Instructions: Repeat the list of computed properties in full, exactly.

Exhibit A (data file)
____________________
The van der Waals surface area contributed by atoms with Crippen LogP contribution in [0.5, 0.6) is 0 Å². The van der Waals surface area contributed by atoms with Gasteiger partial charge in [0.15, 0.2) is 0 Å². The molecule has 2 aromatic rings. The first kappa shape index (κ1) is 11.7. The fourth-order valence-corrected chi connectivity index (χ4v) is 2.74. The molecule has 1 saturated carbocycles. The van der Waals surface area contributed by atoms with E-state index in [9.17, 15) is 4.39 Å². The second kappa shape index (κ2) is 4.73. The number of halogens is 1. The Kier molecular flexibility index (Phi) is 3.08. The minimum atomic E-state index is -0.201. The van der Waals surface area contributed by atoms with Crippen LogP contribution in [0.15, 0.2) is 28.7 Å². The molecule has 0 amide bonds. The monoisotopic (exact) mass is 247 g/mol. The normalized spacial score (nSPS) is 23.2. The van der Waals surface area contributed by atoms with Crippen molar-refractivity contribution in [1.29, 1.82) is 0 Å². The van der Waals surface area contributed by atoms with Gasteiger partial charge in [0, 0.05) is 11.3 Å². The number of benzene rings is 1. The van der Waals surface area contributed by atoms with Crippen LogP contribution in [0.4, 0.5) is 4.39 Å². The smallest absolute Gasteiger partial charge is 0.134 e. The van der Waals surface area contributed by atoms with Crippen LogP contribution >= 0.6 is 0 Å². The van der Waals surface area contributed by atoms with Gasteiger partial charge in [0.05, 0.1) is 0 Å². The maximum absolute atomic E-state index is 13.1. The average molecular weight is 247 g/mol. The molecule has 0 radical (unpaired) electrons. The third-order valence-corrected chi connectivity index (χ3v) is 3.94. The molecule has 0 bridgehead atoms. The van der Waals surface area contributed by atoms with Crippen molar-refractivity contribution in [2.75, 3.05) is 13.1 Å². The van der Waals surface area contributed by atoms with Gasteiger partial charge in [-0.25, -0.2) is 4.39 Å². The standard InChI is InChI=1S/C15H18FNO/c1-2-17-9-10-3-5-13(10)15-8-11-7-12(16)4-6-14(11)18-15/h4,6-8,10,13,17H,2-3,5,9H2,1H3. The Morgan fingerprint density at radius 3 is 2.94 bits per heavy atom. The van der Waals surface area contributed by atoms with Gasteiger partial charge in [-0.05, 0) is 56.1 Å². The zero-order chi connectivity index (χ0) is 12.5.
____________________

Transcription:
The van der Waals surface area contributed by atoms with Crippen LogP contribution in [0.5, 0.6) is 0 Å². The van der Waals surface area contributed by atoms with Gasteiger partial charge in [0.15, 0.2) is 0 Å². The molecule has 2 aromatic rings. The first kappa shape index (κ1) is 11.7. The fourth-order valence-corrected chi connectivity index (χ4v) is 2.74. The molecule has 1 saturated carbocycles. The van der Waals surface area contributed by atoms with E-state index in [9.17, 15) is 4.39 Å². The second kappa shape index (κ2) is 4.73. The number of halogens is 1. The Kier molecular flexibility index (Phi) is 3.08. The minimum atomic E-state index is -0.201. The van der Waals surface area contributed by atoms with Crippen LogP contribution in [0.15, 0.2) is 28.7 Å². The molecule has 0 amide bonds. The monoisotopic (exact) mass is 247 g/mol. The normalized spacial score (nSPS) is 23.2. The van der Waals surface area contributed by atoms with Crippen molar-refractivity contribution in [1.29, 1.82) is 0 Å². The van der Waals surface area contributed by atoms with Gasteiger partial charge in [0, 0.05) is 11.3 Å². The number of benzene rings is 1. The van der Waals surface area contributed by atoms with Crippen LogP contribution in [0.4, 0.5) is 4.39 Å². The smallest absolute Gasteiger partial charge is 0.134 e. The van der Waals surface area contributed by atoms with Crippen LogP contribution >= 0.6 is 0 Å². The van der Waals surface area contributed by atoms with Gasteiger partial charge in [0.05, 0.1) is 0 Å². The maximum absolute atomic E-state index is 13.1. The average molecular weight is 247 g/mol. The molecule has 0 radical (unpaired) electrons. The third-order valence-corrected chi connectivity index (χ3v) is 3.94. The molecule has 0 bridgehead atoms. The van der Waals surface area contributed by atoms with Crippen molar-refractivity contribution in [2.75, 3.05) is 13.1 Å². The van der Waals surface area contributed by atoms with Gasteiger partial charge in [-0.25, -0.2) is 4.39 Å². The standard InChI is InChI=1S/C15H18FNO/c1-2-17-9-10-3-5-13(10)15-8-11-7-12(16)4-6-14(11)18-15/h4,6-8,10,13,17H,2-3,5,9H2,1H3. The Morgan fingerprint density at radius 3 is 2.94 bits per heavy atom. The van der Waals surface area contributed by atoms with Gasteiger partial charge in [-0.05, 0) is 56.1 Å². The zero-order chi connectivity index (χ0) is 12.5.